The organic materials to be detected pass through the membrane 3 and enter a gaseous atmosphere in the gas passageway 4 in the vapor state at a reduced pressure. The organic vapors within passageway 4 may enter a carrier gas stream of permanent gases, such as air, CO nitrogen, etc., supplied from a carrier gas source 6 to be carried by such gas steam over a second similar gas separating membrane 7 to a vacuum pump 8. Alternatively, the organic vapors in passageway 4, which are accompanied by permanent gases such as 0 and CO extracted from the water via membrane 3, may be pulled therethrough over membrane 7 via the vacuum pump 8, in which: case source 6 is valved off.

The second membrane 7 is a first membrane of a two stage gas separator 9 of the general type claimed in the aforecited U.S. Pat. No. 3,429,105. The organic vapors pass through the first gas separating membrane 7 into chamber 11, at a pressure, as of 10 torr, which is pumped on by vacuum pump 12. The organic vapor concentration in chamber 11 is enriched by a substantial factor, as of 500, compared to the concentration of such vapors in passageway 4. The organic vapors in chamber 11 are caused to pass over a second gas separating membrane 13 for further gas separation and enrichment as such vapors pass through membrane 13 into chamber 14. Chamber 14 is evacuated to a relatively low pressure, as of 10 torr, via vacuum pump 15, which communicates with chamber 14 via the vacuum envelope of a gas analyzer 16, such as a mass spectrometer, which is also thereby evacuated to approximately 10' torr. The second gas separating membrane 13 further enriches the concentration of the organic vapors to be detected in the gas stream which is fed to the gas analyzer 16, by another factor of 500.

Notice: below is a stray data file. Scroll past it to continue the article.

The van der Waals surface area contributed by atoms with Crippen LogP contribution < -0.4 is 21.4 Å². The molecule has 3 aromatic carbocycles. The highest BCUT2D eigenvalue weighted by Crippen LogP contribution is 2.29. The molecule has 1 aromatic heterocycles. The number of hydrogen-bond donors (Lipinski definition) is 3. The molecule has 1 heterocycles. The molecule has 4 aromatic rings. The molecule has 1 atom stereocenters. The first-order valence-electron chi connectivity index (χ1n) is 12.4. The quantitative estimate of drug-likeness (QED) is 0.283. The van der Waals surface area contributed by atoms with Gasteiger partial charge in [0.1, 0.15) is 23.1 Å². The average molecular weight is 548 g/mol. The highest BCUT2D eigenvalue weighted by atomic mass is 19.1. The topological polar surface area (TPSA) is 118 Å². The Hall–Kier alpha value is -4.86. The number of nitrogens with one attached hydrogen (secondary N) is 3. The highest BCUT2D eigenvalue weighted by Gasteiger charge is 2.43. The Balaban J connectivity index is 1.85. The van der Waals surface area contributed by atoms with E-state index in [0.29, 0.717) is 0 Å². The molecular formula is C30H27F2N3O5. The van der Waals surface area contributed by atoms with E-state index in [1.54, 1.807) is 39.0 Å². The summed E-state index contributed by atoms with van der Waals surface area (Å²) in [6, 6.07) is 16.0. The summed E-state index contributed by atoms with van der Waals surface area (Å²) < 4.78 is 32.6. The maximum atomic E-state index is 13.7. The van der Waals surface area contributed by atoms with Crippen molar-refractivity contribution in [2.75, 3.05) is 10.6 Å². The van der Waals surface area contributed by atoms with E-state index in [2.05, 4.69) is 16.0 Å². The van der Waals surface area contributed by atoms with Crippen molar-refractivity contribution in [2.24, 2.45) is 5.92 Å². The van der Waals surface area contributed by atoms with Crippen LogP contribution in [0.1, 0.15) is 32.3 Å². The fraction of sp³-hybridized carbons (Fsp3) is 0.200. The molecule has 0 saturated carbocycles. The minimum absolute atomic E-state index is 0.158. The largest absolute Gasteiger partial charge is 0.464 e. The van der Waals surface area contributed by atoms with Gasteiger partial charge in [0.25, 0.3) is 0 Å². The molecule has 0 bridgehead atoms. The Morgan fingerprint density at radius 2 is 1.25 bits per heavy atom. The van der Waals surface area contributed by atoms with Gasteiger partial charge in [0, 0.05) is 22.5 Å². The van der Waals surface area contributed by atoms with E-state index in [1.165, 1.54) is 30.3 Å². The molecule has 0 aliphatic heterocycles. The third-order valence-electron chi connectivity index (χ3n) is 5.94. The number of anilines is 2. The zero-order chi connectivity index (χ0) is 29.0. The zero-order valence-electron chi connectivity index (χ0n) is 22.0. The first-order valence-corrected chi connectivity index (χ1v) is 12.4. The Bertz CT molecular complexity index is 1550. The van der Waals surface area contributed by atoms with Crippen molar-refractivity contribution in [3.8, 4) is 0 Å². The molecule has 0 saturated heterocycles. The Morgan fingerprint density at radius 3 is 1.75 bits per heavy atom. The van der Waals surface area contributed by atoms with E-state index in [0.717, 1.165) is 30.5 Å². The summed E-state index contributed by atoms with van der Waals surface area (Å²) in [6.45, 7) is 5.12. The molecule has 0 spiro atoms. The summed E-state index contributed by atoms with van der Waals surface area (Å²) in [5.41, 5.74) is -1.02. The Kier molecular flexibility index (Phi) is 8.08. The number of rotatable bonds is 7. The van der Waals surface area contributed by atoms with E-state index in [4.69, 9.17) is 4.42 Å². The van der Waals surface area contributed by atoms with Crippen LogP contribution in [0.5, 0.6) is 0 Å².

The gas analyzer 16 analyzes the mixture of gases at the output of the gas separator 9 for detection and identification of the organic vapors. The detected organic vapors may be displayed on the conventional recorder of the gas analyzer 16 to give the operator an indication of their presence, composition or identity, and relative concentration. This information may also be fed to a data analyzer 17, such as a computer, for correlation with other data derived from a parameter input 18, such as location of the sampling points, temperature, pressure, course and velocity of the detection system. The computer may be employed for plotting organic contaminant concentration contour maps of the general type depicted in FIG. 3. I